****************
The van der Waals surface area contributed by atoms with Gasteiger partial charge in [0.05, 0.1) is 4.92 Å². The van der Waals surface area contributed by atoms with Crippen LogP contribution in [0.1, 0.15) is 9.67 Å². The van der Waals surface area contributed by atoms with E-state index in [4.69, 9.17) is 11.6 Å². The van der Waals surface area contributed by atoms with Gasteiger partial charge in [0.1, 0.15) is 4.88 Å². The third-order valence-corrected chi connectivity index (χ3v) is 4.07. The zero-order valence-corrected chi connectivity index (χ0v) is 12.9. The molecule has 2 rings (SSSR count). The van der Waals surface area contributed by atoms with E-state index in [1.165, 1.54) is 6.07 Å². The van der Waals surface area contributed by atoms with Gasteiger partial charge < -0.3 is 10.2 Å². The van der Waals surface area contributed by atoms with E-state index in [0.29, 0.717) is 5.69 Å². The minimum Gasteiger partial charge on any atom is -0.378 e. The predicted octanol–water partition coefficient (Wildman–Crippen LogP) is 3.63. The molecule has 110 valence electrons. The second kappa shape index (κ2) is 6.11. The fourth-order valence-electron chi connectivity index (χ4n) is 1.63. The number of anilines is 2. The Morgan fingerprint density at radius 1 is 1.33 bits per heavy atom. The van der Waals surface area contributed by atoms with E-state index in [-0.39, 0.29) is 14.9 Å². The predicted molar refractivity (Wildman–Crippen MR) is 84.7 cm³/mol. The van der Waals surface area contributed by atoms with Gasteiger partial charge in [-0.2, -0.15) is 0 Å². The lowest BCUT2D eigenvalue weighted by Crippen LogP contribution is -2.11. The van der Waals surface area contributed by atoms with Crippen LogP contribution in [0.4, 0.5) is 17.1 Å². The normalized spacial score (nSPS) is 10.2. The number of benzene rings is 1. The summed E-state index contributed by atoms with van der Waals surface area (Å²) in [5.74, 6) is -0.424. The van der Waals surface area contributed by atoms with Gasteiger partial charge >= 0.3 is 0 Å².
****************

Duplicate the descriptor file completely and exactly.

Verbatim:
The van der Waals surface area contributed by atoms with Gasteiger partial charge in [0.05, 0.1) is 4.92 Å². The van der Waals surface area contributed by atoms with Crippen LogP contribution in [0.1, 0.15) is 9.67 Å². The van der Waals surface area contributed by atoms with E-state index in [4.69, 9.17) is 11.6 Å². The van der Waals surface area contributed by atoms with Gasteiger partial charge in [0.1, 0.15) is 4.88 Å². The third-order valence-corrected chi connectivity index (χ3v) is 4.07. The zero-order valence-corrected chi connectivity index (χ0v) is 12.9. The molecule has 2 rings (SSSR count). The van der Waals surface area contributed by atoms with E-state index in [1.165, 1.54) is 6.07 Å². The van der Waals surface area contributed by atoms with Gasteiger partial charge < -0.3 is 10.2 Å². The van der Waals surface area contributed by atoms with E-state index in [0.29, 0.717) is 5.69 Å². The minimum Gasteiger partial charge on any atom is -0.378 e. The predicted octanol–water partition coefficient (Wildman–Crippen LogP) is 3.63. The molecule has 110 valence electrons. The second kappa shape index (κ2) is 6.11. The fourth-order valence-electron chi connectivity index (χ4n) is 1.63. The number of anilines is 2. The Morgan fingerprint density at radius 1 is 1.33 bits per heavy atom. The van der Waals surface area contributed by atoms with E-state index in [-0.39, 0.29) is 14.9 Å². The predicted molar refractivity (Wildman–Crippen MR) is 84.7 cm³/mol. The van der Waals surface area contributed by atoms with Gasteiger partial charge in [-0.2, -0.15) is 0 Å². The lowest BCUT2D eigenvalue weighted by Crippen LogP contribution is -2.11. The van der Waals surface area contributed by atoms with Crippen LogP contribution in [0.4, 0.5) is 17.1 Å². The normalized spacial score (nSPS) is 10.2. The number of benzene rings is 1. The summed E-state index contributed by atoms with van der Waals surface area (Å²) in [5.74, 6) is -0.424. The van der Waals surface area contributed by atoms with Gasteiger partial charge >= 0.3 is 0 Å².